A single-estate, small-batch rum aged in cognac, bourbon and whisky casks, Penny Blue is a new addition to the lineup from Medine Distillery, which also has produced the popular Pink Pigeon rum since 1926. For Pink Pigeon, Medine distills sugarcane and then infuses it with hand-pollinated, handpicked bourbon vanilla from nearby rainforests, later adding orange peel for freshness. Penny Blue is the aged version, named for the world’s rarest stamp — the 1847 “Penny Blue” from Mauritius, which sold for $1.4 million at auction in 1994.

Phraya Rum

The most amazing thing about Phraya — other than the gorgeous gold adorning the bottle — is that it comes from Thailand, not a place usually associated with rum. Phraya alone may change that. It is an exceptional spirit, based on sugarcane from Nakhon Pathom province, in the center of the country. Aged in fired oak barrels for seven to 12 years, the rum is dark and exotically spicy, like Thai cuisine, rich in vanilla, honey and coconut and just right for sipping all night long.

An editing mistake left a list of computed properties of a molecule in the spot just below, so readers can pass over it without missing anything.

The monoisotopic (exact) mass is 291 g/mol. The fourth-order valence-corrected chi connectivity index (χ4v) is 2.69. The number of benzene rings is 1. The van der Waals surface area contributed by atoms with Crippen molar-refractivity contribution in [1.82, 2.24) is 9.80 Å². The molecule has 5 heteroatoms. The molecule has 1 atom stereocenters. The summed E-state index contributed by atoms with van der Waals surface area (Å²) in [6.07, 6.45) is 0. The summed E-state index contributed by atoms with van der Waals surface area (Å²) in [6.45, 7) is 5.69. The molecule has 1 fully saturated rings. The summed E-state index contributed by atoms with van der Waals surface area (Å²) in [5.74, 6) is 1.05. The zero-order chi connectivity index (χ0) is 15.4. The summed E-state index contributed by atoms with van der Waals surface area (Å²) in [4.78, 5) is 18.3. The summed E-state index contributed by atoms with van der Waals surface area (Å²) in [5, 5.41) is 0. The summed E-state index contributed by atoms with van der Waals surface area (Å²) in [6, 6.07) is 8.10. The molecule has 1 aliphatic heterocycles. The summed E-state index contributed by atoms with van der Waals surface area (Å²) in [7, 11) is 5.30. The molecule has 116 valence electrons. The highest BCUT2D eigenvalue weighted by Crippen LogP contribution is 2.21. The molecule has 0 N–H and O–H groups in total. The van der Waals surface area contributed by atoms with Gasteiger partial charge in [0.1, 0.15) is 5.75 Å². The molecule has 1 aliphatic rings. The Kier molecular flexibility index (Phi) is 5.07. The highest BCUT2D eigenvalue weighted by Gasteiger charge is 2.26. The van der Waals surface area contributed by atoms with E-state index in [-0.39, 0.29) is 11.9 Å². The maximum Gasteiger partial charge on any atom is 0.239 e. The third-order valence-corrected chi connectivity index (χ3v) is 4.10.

Sagatiba Cachaça

Often called Brazilian rum, cachaça is made from sugarcane juice rather than molasses, using hand-cut sugarcane that is then fermented and distilled without additives, meaning that it’s usually pretty clear. It’s become a hot ticket in the United States, a smooth drink with the kind of herbal and botanical nuances that entice lovers of gin. It can also be aged, two to three years typically, bringing out the spirit’s darker, butternut squash and plantain notes. Aged cachaças are often enjoyed neat or as a chilled shot; the unaged go better in mixed drinks like the classic caipirinha below.

St. George California Agricole Sugarcane Rum

Made entirely from rare California-grown sugarcane, St. George’s agricole rum is akin to a sugarcane wine or eau-de-vie because of the way it is fermented. With a base of fresh sugarcane juice, it’s grassy, earthy and less sweet than rums made from molasses.